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# Huffman coding

## Huffman coding

In 1952, David Huffman proposed a statistical method allowing a binary code word to be assigned to the various symbols to be compressed (pixels or characters for example). The length of each code word is not identical for all the symbols: the most frequent symbols (those which appear most often) are coded with short code words, while the most uncommon symbols receive longer binary codes. The expression Variable Length Code (VLC) is used to indicate this type of coding because no code is the prefix of another. Thus, the final succession of coded words with variable lengths will be on average smaller than that obtained with a constant length coding.

The Huffman coder creates an ordered tree from all the symbols and their frequency of appearance. The branches are built recursively starting with the least frequent symbols.

The construction of the tree is done by initially ordering the symbols by frequency of appearance. The two symbols with the lowest appearance frequency are Successively removed from the list and are attached to a node whose weight is equal to the sum of the frequencies of the two symbols. The symbol with the least weight is assigned to branch 1, the other to branch 0 and so on, by considering each node formed as a new symbol, until only one parent node called the root is obtained.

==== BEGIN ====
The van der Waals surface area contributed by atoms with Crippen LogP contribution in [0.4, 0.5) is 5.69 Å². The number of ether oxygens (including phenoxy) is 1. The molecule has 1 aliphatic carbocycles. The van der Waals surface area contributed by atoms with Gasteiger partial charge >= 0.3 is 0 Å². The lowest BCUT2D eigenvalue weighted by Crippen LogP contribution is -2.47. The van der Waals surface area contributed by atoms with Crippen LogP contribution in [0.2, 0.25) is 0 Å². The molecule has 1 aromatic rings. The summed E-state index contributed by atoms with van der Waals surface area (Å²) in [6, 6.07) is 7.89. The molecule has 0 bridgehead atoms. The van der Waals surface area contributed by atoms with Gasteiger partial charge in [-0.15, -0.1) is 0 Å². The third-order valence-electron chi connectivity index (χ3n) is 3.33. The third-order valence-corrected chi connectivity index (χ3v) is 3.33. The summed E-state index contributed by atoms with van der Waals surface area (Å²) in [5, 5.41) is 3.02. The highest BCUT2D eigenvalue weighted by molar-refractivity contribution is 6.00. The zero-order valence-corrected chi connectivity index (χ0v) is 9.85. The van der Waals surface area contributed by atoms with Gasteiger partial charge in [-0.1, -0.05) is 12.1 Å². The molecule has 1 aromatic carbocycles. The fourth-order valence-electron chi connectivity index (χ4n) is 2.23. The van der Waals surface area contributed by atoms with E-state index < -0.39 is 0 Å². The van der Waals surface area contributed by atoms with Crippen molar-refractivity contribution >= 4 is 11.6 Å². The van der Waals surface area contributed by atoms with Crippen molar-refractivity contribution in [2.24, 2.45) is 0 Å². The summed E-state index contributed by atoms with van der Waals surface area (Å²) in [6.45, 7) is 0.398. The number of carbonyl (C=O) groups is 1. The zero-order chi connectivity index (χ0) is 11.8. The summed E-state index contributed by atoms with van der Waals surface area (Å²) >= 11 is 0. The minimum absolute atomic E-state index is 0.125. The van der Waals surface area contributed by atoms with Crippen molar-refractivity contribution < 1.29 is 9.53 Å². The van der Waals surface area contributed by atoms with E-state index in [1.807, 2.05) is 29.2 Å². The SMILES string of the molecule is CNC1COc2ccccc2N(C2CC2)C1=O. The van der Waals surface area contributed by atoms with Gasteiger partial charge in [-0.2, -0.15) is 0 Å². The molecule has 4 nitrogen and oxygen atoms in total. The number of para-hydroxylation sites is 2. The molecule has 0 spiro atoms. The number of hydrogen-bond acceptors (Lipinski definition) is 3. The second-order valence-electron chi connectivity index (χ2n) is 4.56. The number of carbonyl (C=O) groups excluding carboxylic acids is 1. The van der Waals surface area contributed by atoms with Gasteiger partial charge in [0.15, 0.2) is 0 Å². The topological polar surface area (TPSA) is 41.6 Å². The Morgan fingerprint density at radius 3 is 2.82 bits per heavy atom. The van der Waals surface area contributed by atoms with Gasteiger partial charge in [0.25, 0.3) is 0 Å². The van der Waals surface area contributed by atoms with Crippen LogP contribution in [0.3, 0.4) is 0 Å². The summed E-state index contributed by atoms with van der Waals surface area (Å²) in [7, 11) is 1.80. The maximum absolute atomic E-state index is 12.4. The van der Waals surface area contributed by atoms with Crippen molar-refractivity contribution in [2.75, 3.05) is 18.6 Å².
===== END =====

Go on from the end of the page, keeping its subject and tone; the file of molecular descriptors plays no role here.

The code for each symbol corresponds to the succession of codes along the way starting from this character to the root. Thus, the “deeper” inside the tree the symbol is, the longer the code word will be.

Consider the following sentence: "COMMENT_CA_MARCHE". The following are the appearance frequencies for the letters:

 M A C E _ H O N T R 3 2 2 2 2 1 1 1 1 1

This is the corresponding tree:

The corresponding codes for each character are such, that the codes for the most frequent characters are short and those corresponding to the least frequent symbols are long:

 M A C E _ H O N T R 00 100 110 010 011 1110 1111 1010 10110 10111

Compressions based on this type of coding yield good compression ratios, particularly for monochrome images (faxes for example). It is particularly used in the T4 and T5 recommendations used in ITU-T

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